13 Glamorous Long-Haired Dog Breeds Giving Us Life
While pooches generally aren't as prideful as our feline friends, there are many dapper dog breeds sporting fluff for days who certainly have a well-kept coat to brag about—you know, if dogs did that sort of thing. Instead, it is a dog owner's duty to maintain their pup's mane, and lovers of long-haired dog breeds especially need to be attentive to their good girl's grooming needs.
"Ideally, long-haired dog breeds should be brushed daily or at least several times a week to prevent tangles and mats and keep the coat and skin healthy," says Megan McCarthy, DVM, of Best Friends Lifesaving Center in Salt Lake City.
McCarthy recommends long-haired dogs be bathed every other week or at least once a month. But don't get too crazy with the suds—bathing your pup more than once a week can irritate her skin. Of course, if your dog's coat requires consistent upkeep, you can always consult with a professional groomer to see if they're comfortable caring for your specific breed's needs on a regular basis.
Ready for your new floofball BFF? Cue the cool slow motion scene from every movie ever with perfectly-coiffed hair effortlessly blowing in the wind—these long-haired dog breeds are more than ready to fill the role.
Small Long-Haired Dogs
Affectionately nick-named the "lion dog" for their luxurious manes (certainly not for their petite size!), the Pekingese is not exactly the king of the jungle, but they've graced many royal palaces—and regal laps—in their time. Chinese emperors as far back as 200 BC doted on these dainty dogs, and their lovable lion-like locks and penchant for lining laps have both withstood the test of time. A Pekingese is perfectly suited for first-time owners and/or families, especially those with older children or slower lifestyles, and adapt well to apartment life. Despite their royal rearing, they don't need much space to be satisfied in—other than your personal space, that is.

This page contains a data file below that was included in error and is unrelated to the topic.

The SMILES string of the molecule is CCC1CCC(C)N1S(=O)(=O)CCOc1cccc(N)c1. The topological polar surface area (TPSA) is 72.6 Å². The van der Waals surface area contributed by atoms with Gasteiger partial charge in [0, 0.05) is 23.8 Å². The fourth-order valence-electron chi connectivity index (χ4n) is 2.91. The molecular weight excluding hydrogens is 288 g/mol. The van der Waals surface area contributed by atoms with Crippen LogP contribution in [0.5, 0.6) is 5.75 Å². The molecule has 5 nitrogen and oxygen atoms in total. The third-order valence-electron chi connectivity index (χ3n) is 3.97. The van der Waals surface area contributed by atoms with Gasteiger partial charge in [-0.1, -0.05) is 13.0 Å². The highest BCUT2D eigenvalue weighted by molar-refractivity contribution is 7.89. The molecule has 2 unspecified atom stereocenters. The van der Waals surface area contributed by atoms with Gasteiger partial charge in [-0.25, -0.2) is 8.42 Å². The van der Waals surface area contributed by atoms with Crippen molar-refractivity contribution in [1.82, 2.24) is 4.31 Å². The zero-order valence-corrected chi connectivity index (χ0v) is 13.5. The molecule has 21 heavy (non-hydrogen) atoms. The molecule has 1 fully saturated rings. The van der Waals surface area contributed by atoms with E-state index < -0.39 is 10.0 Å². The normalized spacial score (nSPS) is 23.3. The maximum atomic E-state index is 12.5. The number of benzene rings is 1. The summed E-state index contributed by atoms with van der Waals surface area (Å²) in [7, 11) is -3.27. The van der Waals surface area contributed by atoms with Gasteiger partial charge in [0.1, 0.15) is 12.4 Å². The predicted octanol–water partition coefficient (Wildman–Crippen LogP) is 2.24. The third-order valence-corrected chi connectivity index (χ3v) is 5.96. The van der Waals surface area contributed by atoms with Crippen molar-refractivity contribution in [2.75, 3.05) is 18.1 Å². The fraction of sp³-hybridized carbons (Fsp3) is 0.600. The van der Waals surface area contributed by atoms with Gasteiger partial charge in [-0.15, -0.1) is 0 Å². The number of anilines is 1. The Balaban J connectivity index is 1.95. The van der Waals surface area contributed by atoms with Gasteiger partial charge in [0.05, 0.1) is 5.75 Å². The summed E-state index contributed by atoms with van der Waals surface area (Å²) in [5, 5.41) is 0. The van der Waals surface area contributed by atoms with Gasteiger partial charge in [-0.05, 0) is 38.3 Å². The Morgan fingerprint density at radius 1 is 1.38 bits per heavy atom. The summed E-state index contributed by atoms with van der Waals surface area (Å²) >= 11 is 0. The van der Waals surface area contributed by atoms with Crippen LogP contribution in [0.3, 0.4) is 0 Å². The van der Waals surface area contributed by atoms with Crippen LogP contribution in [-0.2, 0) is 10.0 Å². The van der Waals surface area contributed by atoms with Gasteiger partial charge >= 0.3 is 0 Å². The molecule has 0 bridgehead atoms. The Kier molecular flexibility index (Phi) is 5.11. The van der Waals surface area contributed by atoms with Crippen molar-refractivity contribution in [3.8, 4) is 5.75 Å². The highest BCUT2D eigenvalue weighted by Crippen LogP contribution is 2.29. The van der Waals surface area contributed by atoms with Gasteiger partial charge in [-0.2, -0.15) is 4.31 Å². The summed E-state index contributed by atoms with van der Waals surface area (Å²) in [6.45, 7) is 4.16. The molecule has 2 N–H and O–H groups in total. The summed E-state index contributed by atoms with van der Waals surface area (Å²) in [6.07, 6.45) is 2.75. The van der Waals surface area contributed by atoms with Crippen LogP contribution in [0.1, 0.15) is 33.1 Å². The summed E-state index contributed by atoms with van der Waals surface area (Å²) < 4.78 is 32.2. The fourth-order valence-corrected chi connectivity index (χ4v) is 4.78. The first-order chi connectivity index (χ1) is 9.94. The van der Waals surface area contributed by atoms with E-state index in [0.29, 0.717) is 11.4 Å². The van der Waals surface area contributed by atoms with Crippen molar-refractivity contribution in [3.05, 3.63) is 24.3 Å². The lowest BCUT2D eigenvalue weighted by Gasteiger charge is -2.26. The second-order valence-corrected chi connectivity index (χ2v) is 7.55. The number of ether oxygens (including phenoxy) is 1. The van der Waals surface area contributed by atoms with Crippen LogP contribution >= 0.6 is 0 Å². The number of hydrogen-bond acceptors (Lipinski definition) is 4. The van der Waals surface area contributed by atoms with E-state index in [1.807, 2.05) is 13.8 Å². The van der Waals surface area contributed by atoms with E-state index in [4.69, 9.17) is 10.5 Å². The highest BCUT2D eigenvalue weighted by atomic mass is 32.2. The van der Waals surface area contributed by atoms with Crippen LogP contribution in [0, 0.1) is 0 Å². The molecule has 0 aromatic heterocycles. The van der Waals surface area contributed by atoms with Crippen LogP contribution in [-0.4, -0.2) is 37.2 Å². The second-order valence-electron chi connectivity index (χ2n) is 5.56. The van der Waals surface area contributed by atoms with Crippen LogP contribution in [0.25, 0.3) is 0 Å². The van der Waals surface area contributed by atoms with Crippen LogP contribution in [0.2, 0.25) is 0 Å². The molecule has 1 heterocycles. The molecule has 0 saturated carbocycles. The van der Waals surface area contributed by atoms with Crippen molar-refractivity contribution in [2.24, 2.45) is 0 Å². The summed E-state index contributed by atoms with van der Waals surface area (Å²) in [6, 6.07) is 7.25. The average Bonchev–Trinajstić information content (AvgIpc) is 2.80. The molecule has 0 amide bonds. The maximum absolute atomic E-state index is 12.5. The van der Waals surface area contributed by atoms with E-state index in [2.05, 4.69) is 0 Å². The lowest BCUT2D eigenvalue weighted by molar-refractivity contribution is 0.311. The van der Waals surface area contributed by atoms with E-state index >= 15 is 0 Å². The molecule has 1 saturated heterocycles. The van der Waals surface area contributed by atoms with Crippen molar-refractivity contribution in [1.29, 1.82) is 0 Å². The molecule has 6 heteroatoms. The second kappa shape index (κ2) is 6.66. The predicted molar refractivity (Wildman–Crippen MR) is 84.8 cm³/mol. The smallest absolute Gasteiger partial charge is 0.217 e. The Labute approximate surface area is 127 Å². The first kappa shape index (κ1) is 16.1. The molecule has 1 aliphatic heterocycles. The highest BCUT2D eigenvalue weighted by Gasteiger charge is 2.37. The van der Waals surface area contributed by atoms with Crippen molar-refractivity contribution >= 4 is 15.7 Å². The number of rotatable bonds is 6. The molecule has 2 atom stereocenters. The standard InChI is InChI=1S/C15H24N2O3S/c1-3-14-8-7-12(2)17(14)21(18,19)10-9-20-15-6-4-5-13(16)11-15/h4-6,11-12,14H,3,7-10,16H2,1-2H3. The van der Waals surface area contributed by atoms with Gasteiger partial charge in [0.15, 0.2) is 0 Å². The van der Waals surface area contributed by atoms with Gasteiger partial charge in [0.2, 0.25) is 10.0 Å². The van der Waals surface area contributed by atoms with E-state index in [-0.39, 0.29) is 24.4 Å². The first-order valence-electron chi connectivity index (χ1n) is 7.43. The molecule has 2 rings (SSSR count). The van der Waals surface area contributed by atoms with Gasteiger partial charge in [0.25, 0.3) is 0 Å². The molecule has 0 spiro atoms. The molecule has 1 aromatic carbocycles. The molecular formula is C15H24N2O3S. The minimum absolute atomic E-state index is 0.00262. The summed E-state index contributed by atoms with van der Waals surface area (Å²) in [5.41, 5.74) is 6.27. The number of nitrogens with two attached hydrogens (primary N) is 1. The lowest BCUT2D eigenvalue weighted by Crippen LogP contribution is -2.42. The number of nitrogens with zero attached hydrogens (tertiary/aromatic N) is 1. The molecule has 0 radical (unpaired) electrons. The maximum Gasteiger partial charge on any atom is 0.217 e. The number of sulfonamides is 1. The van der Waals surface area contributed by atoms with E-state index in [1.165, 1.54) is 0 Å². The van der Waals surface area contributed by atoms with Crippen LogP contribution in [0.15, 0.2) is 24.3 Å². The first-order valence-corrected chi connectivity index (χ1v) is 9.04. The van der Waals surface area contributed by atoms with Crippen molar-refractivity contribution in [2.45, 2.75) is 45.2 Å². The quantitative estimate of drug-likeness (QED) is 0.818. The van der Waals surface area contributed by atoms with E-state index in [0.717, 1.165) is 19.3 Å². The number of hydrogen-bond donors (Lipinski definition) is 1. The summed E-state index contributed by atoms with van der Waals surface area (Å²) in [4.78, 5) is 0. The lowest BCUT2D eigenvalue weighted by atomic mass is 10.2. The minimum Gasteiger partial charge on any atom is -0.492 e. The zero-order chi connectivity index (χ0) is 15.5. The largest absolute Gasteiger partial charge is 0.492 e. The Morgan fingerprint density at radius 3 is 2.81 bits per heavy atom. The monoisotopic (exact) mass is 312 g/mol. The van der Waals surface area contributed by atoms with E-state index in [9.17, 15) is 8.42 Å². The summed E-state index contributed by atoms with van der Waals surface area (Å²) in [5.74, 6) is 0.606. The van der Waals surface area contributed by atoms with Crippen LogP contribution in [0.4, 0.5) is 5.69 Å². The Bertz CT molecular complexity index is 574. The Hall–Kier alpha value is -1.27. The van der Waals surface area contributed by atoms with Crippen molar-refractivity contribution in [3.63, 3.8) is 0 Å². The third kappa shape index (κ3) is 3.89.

Silky terriers are—you guessed it!—silky. A relatively rare breed, the silky terrier's enviable glossy coat probably makes up half of their 10-pound body weight, but though they be but little, they be but fierce. Fiercely devoted to their people, that is. Like many small dog breeds, "silkies" have big personalities and love to steal the show with their playful antics. On-the-go owners can take advantage of their petite pups and bring them along as able since silkies are people pups!
Lhasa apsos are bringing bangs back, baby!
"Their distinguishing feature is their long straight coat that sometimes covers their face making it difficult to see their eyes," McCarthy says. "Lhasa apsos need to be brushed almost daily to prevent tangles and mats, and some owners opt to clip their hair short several times a year."
Another breed rooted in Chinese royalty, Lhasa apsos stood watch over Buddhist monasteries in the Himalayas and were prized possessions to Buddhist monks and Dalai Lamas alike over the centuries. It's no wonder they still prefer a pampered lifestyle today!
If you look up the recipe for cuteness, stubby legs, roly-poly bodies, and droopy ears top the list. Adorable dachshunds can sport short or long coats, but their hot dog-esque bodies are pretty distinct no matter what. Believe it or not, dachshunds historically brought fear upon any badger in the vicinity, using their long bodies to burrow into holes and flush out pests.
Patient pet parents willing to commit to consistent training and socialization will be rewarded with an often silly, free-spirited furry friend for life.
American Eskimo Dog
It's a bird! It's a plane! It's … a cloud-shaped dog? Cloud watchers need look no further than their own backyard—the American Eskimo dog's radiant white floof appears to be stolen straight from the sky. A little ball of energy, the American Eskimo dog prefers engaging activities to keep moving, such as puzzle toys or a game of hide-and-seek, versus being left to run around on his own accord. Though their thick double coats protect them from climate supremes, "Eskies" aren't meant to be left unattended for long outdoors. They want to be where the action is—with you! Lively homes with young children to play with are perfect for the excitable breed.